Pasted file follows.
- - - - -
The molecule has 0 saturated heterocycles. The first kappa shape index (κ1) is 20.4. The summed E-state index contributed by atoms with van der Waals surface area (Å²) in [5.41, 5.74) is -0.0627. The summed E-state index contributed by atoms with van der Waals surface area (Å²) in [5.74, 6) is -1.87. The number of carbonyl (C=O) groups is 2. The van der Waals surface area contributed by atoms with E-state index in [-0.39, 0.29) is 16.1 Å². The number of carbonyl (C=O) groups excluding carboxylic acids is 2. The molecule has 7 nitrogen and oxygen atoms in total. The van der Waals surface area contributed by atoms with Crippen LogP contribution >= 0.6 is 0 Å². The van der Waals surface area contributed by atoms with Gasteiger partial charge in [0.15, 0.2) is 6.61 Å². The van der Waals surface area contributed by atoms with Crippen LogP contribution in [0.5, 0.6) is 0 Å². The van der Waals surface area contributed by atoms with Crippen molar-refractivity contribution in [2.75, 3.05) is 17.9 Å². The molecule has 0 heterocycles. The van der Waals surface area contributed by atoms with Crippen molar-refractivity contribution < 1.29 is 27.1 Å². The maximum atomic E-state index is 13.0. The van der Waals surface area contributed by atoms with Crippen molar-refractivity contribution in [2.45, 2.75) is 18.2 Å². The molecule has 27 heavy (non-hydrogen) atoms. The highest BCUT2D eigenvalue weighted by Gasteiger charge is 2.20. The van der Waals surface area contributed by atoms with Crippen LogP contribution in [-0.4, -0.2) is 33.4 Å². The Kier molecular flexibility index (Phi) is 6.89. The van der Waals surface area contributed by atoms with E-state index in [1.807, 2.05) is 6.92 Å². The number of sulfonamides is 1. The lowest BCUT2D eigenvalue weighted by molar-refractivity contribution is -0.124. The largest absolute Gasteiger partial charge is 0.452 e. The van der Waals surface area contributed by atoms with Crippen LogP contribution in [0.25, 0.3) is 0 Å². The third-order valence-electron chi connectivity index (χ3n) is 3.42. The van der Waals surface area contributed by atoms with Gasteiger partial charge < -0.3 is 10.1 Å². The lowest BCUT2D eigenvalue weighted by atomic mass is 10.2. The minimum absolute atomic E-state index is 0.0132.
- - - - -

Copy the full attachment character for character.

The molecule has 0 saturated heterocycles. The first kappa shape index (κ1) is 20.4. The summed E-state index contributed by atoms with van der Waals surface area (Å²) in [5.41, 5.74) is -0.0627. The summed E-state index contributed by atoms with van der Waals surface area (Å²) in [5.74, 6) is -1.87. The number of carbonyl (C=O) groups is 2. The van der Waals surface area contributed by atoms with E-state index in [-0.39, 0.29) is 16.1 Å². The number of carbonyl (C=O) groups excluding carboxylic acids is 2. The molecule has 7 nitrogen and oxygen atoms in total. The van der Waals surface area contributed by atoms with Crippen LogP contribution >= 0.6 is 0 Å². The van der Waals surface area contributed by atoms with Gasteiger partial charge in [0.15, 0.2) is 6.61 Å². The van der Waals surface area contributed by atoms with Crippen LogP contribution in [0.5, 0.6) is 0 Å². The van der Waals surface area contributed by atoms with Crippen molar-refractivity contribution in [2.75, 3.05) is 17.9 Å². The molecule has 0 heterocycles. The van der Waals surface area contributed by atoms with Crippen molar-refractivity contribution < 1.29 is 27.1 Å². The maximum atomic E-state index is 13.0. The van der Waals surface area contributed by atoms with Crippen molar-refractivity contribution in [2.45, 2.75) is 18.2 Å². The molecule has 27 heavy (non-hydrogen) atoms. The highest BCUT2D eigenvalue weighted by Gasteiger charge is 2.20. The van der Waals surface area contributed by atoms with Crippen LogP contribution in [-0.4, -0.2) is 33.4 Å². The Kier molecular flexibility index (Phi) is 6.89. The van der Waals surface area contributed by atoms with E-state index in [1.807, 2.05) is 6.92 Å². The number of sulfonamides is 1. The lowest BCUT2D eigenvalue weighted by molar-refractivity contribution is -0.124. The largest absolute Gasteiger partial charge is 0.452 e. The van der Waals surface area contributed by atoms with Crippen LogP contribution in [0.25, 0.3) is 0 Å². The third-order valence-electron chi connectivity index (χ3n) is 3.42. The van der Waals surface area contributed by atoms with Gasteiger partial charge < -0.3 is 10.1 Å². The lowest BCUT2D eigenvalue weighted by atomic mass is 10.2. The minimum absolute atomic E-state index is 0.0132.